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Gov. Abbott: Of Those Being Tested For Coronavirus, Only 10% Test Positive

FORT WORTH (CBSDFW.COM) — Amid the public's growing concern about the spread of COVID-19, CBS 11's Doug Dunbar spoke with Texas Governor Greg Abbott Friday evening and asked some questions regarding the virus in the Lone Star State.

Doug Dunbar:

You explained the reasoning behind that just the other day because so many counties in Texas — out of the 254 — aren't dealing with COVID-19 thankfully at the moment. Now, as the case load has gone up, there are 105 — at last check that I saw — counties now dealing with at least something related to COVID-19. Would you consider now either estate approach — or maybe even a regional approach — instead of where we stand right now with kind of a patchwork of restrictions for municipalities?

Gov. Abbott:

Sure. Just to be clear, there actually is a statewide order and plan in place. It is my executive order that I issued a week ago, last Friday...actually, last Thursday. Under that order, that's what shut down all the bars and restaurants in the state of Texas — but leaving restaurants open for delivery or for pick up. It shut down all the schools in the state of Texas. It shut down any access to anything like senior living facilities as well as making sure that we limit gatherings of more than ten people.

That set a standard. But it's very important that your audience knows what that standard is based upon because it will foreshadow what the future will provide. That standard is based upon doctors and data – based in part upon the doctor leading the state effort – Dr. Hellerstedt. But also as Governor, I have weekly calls with Dr. Fauci and Dr. Birx. Those are the two doctors at the podium with the President talking about the Coronavirus on a daily basis.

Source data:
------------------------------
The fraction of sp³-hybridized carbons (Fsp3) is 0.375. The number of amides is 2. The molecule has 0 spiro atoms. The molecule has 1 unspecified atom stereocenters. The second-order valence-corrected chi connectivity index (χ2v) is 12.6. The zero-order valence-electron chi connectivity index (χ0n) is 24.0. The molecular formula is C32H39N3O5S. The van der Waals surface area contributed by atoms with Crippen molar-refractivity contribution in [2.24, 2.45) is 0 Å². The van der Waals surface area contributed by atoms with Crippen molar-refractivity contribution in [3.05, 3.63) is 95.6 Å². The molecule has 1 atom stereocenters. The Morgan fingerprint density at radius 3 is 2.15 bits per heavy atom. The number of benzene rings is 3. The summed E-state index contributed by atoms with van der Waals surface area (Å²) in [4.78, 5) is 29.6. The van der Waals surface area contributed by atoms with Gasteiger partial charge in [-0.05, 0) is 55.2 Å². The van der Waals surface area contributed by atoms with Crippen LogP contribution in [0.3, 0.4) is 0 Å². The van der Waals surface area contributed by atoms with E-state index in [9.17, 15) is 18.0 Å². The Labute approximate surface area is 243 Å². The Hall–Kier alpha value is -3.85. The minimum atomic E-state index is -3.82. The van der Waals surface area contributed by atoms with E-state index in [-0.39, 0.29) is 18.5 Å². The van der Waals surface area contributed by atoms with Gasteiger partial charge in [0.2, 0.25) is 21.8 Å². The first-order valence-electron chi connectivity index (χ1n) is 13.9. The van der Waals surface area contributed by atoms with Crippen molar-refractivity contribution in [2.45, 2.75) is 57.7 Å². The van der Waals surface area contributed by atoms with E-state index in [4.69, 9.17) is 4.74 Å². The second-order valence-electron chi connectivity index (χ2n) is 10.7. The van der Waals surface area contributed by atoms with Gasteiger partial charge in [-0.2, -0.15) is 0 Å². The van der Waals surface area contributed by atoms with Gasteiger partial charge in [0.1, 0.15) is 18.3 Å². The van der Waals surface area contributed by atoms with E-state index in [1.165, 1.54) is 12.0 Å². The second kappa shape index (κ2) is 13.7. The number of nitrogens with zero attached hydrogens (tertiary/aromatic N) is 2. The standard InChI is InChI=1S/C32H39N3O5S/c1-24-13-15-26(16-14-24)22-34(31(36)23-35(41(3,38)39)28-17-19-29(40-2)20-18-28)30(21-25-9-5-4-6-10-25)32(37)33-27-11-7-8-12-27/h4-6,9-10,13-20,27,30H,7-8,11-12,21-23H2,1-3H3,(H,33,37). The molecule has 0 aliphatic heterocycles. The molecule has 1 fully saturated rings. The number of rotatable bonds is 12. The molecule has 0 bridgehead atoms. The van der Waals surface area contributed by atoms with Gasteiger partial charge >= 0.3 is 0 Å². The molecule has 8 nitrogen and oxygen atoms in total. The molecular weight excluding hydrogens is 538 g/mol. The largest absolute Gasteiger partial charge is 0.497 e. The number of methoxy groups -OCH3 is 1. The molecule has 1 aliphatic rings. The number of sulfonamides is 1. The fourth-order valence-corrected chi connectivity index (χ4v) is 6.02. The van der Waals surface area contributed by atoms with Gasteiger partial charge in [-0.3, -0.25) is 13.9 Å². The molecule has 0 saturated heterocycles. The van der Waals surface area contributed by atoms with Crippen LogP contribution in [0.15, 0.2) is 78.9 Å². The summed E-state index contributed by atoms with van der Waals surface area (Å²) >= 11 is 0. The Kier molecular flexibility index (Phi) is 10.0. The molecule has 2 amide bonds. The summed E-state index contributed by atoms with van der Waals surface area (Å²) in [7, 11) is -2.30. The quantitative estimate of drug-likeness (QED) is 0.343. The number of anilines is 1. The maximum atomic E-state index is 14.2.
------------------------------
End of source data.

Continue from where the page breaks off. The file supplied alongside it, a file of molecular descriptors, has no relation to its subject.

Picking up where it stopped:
And so we make our decisions on the advice of all these doctors. And those doctors make their decisions based upon the data. We will be having another meeting with Dr. Birx – with the President – next week where we will be getting new guidelines to determine what the future will look like in the state of Texas. That said, as we are talking tonight, 75% of the state is now living under standards that are heightened, even more restrictive, than my executive order. It is the stay in place, stay at home standard. And so 75% of the population of the State of Texas is living by the highest standard that exists in the country and is having a very positive effect by achieving a collective goal to reduce the spread of coronavirus in Texas.


There are a number of mayors here in North Texas, candidly, who have wondered aloud and spoken to us about the fact that they would rather see a more regional approach perhaps coming from your office when it comes to the stay at home order.


The way disaster declarations work is they work at the county level. The governor will make a decision, and it applies at county levels. That aside, the practices that are taking place in Texas — that your viewers are doing right now by being at home watching this on tv – are the practices that are the subject of my order, as well as — I assume — local orders. And they are doing exactly what we need to do, and that is to slow the spread of coronavirus.